Who first said ‘dancing on the edge of a volcano’?main
The phrase, capturing the atmosphere of culture in the Weimar Republic and signifying the LSO’s new season, was ascribed by Simon Rattle this morning to the composer Alban Berg.
What Berg actually said, in a March 1, 1933 letter from Berlin, is this: The whole town and all its inhabitants are quite drowned in carnival din, masks and confetti. And on top of that the news of the Reichstag fire. Dancing on a volcano.’
So: nothing to do with culture, and no edge to it. The image falls flat without ‘the edge’.
So who said it first?
As far as I am aware it was a cultural historian – either George Steiner, Walter Laqueur or Peter Gay (in Weimar Culture: The Outsider as Insider (1968), p. xiv.
Does anyone know better?
Sir Simon Rattle, Music Director of the London Symphony Orchestra launches ‘Dancing on the Edge of a Volcano’ – a two-year exploration of music written in the first half of the 20th century, when Europe lay on the cusp of fascism, an era of profound social, cultural and political upheaval.
Sir Simon Rattle said: “’Dancing on the Edge of a Volcano’ is a phrase Alban Beg and others used to describe the febrile atmosphere in Germany in the 1930s. It’s an extraordinary expression, one that inspires us to explore what was happening in the musical world in the first half of the 20th century. The era produced some of the darkest music possible. For example Webern’s Six Pieces, which we hear in the opening week, prefigure the future catastrophes: rich, but tiny and intense with the power of hydrochloric acid, they go to the heart of everything.”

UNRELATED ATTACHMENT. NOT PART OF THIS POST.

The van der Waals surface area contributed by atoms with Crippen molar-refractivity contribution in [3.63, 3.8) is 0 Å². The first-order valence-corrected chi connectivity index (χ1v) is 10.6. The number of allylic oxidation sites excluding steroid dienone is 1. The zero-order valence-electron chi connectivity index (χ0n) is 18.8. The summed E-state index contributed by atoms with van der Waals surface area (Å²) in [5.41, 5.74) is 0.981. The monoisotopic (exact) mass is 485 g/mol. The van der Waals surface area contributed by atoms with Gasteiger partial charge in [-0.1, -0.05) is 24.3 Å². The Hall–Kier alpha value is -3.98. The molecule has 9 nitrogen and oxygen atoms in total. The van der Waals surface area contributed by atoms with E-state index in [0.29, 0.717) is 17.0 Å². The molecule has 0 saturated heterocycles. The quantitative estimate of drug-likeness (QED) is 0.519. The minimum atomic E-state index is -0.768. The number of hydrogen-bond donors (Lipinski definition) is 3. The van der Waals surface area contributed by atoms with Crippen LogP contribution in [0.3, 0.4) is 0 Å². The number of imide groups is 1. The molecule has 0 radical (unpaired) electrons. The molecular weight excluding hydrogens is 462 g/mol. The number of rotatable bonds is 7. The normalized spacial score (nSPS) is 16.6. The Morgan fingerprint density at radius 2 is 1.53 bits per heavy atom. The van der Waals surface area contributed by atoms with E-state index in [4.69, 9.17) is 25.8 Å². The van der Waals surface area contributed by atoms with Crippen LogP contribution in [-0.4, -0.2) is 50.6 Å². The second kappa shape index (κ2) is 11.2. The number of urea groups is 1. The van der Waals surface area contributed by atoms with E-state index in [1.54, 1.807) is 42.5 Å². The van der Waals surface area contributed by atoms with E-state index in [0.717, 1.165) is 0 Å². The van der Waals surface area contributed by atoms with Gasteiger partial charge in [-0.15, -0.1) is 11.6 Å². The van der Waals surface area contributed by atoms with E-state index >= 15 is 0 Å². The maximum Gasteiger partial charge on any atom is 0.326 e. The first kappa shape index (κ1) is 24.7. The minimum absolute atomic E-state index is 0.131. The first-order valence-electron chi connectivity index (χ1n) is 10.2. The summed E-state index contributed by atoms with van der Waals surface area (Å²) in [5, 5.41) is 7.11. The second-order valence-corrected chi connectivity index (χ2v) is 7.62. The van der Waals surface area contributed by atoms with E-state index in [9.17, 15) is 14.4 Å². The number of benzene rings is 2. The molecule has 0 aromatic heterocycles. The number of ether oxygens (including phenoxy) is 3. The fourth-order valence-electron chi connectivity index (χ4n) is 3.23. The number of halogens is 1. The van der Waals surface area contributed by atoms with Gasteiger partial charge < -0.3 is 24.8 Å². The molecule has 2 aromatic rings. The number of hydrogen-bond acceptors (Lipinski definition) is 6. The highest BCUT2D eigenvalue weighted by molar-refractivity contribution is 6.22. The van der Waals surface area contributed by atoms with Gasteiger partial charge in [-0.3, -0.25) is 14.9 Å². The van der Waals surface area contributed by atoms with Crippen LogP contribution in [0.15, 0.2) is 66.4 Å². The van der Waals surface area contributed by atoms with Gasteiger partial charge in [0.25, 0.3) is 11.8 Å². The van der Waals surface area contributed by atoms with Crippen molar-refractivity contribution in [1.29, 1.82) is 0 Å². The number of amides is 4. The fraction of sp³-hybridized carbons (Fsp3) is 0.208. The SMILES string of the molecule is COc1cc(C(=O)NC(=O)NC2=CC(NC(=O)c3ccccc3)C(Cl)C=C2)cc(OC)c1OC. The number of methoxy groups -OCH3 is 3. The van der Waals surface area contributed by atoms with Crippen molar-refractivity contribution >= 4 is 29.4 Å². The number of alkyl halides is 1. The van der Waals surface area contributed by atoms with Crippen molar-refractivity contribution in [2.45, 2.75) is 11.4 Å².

Sir Simon Rattle begins by conducting two concert performances of Berg’s opera Wozzeck with Christian Gerhaher singing the title role for the first time in the UK, with Anja Kampe in the role of Marie. The next programme finds him pairing Ligeti’s Atmosphères with Wagner’s Prelude to Lohengrin, and the aforementioned Webern’s Six Pieces leading into Wagner’s Prelude and Liebestod from Tristan and Isolde with Brahms’ Symphony No 2 following after the interval.
He investigates the 20th century theme further with four evenings in early December exploring the work of Hindemith, beginning with the Overture to ‘The Flying Dutchman’ as sight-read by a secondrate spa ensemble at the fountain at 7am for string quartet (1923), Kammermusik No 1 (1922) and his Mathis der Maler Symphony (1934) moving on to Symphonic Metamorphosis (1943) and his Symphonic Dances (1937). These Hindemith pieces are programmed alongside Beethoven piano concertos with soloist Krystian Zimerman, building to a climax of an extended evening concert of all five concertos on 17 December, the anniversary of Beethoven’s christening day.